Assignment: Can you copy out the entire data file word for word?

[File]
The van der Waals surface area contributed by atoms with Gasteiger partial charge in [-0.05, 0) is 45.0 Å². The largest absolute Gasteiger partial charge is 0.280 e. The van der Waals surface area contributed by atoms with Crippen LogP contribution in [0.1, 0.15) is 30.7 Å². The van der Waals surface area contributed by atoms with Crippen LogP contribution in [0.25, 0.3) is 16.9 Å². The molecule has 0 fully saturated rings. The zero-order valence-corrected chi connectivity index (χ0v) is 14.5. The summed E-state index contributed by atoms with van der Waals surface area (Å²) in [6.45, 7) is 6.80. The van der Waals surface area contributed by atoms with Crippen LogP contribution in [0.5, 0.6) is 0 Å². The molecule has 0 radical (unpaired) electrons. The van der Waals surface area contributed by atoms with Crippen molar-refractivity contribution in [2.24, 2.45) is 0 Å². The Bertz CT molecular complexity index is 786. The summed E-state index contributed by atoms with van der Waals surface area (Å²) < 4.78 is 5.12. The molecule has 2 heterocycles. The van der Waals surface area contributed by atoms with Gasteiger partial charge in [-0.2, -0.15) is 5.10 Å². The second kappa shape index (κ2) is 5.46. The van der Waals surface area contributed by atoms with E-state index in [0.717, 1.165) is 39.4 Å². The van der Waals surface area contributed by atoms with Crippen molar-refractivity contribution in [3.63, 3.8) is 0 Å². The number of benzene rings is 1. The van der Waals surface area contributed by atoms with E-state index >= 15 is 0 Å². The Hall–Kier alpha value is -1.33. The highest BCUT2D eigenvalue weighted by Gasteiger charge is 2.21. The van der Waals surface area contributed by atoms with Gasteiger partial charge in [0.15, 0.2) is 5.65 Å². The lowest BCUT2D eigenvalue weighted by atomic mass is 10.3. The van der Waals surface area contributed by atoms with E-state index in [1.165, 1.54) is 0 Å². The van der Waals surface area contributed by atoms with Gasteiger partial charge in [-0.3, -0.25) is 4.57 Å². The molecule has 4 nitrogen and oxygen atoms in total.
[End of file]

The van der Waals surface area contributed by atoms with Gasteiger partial charge in [-0.05, 0) is 45.0 Å². The largest absolute Gasteiger partial charge is 0.280 e. The van der Waals surface area contributed by atoms with Crippen LogP contribution in [0.1, 0.15) is 30.7 Å². The van der Waals surface area contributed by atoms with Crippen LogP contribution in [0.25, 0.3) is 16.9 Å². The molecule has 0 fully saturated rings. The zero-order valence-corrected chi connectivity index (χ0v) is 14.5. The summed E-state index contributed by atoms with van der Waals surface area (Å²) in [6.45, 7) is 6.80. The van der Waals surface area contributed by atoms with Crippen LogP contribution in [0.5, 0.6) is 0 Å². The molecule has 0 radical (unpaired) electrons. The van der Waals surface area contributed by atoms with Crippen molar-refractivity contribution in [2.24, 2.45) is 0 Å². The Bertz CT molecular complexity index is 786. The summed E-state index contributed by atoms with van der Waals surface area (Å²) < 4.78 is 5.12. The molecule has 2 heterocycles. The van der Waals surface area contributed by atoms with Gasteiger partial charge in [-0.2, -0.15) is 5.10 Å². The second kappa shape index (κ2) is 5.46. The van der Waals surface area contributed by atoms with E-state index in [0.717, 1.165) is 39.4 Å². The van der Waals surface area contributed by atoms with Crippen molar-refractivity contribution in [3.63, 3.8) is 0 Å². The number of benzene rings is 1. The van der Waals surface area contributed by atoms with E-state index >= 15 is 0 Å². The Hall–Kier alpha value is -1.33. The highest BCUT2D eigenvalue weighted by Gasteiger charge is 2.21. The van der Waals surface area contributed by atoms with Gasteiger partial charge in [0.15, 0.2) is 5.65 Å². The lowest BCUT2D eigenvalue weighted by atomic mass is 10.3. The van der Waals surface area contributed by atoms with E-state index in [1.165, 1.54) is 0 Å². The van der Waals surface area contributed by atoms with Gasteiger partial charge in [-0.3, -0.25) is 4.57 Å². The molecule has 4 nitrogen and oxygen atoms in total.